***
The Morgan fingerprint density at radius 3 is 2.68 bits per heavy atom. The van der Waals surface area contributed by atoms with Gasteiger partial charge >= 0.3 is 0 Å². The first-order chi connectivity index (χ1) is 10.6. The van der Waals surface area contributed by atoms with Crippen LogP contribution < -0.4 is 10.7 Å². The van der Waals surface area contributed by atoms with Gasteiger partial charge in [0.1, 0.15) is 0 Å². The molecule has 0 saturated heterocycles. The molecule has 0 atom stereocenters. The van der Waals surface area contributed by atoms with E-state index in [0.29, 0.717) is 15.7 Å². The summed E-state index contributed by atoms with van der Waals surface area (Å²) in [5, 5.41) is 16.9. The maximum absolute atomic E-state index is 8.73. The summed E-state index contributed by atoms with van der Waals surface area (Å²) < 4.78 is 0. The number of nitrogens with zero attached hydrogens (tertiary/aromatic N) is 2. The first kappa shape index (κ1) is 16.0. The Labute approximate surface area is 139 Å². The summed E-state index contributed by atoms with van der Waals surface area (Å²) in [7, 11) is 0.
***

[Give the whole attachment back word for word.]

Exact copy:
The Morgan fingerprint density at radius 3 is 2.68 bits per heavy atom. The van der Waals surface area contributed by atoms with Gasteiger partial charge >= 0.3 is 0 Å². The first-order chi connectivity index (χ1) is 10.6. The van der Waals surface area contributed by atoms with Crippen LogP contribution < -0.4 is 10.7 Å². The van der Waals surface area contributed by atoms with Gasteiger partial charge in [0.1, 0.15) is 0 Å². The molecule has 0 saturated heterocycles. The molecule has 0 atom stereocenters. The van der Waals surface area contributed by atoms with E-state index in [0.29, 0.717) is 15.7 Å². The summed E-state index contributed by atoms with van der Waals surface area (Å²) in [5, 5.41) is 16.9. The maximum absolute atomic E-state index is 8.73. The summed E-state index contributed by atoms with van der Waals surface area (Å²) < 4.78 is 0. The number of nitrogens with zero attached hydrogens (tertiary/aromatic N) is 2. The first kappa shape index (κ1) is 16.0. The Labute approximate surface area is 139 Å². The summed E-state index contributed by atoms with van der Waals surface area (Å²) in [7, 11) is 0.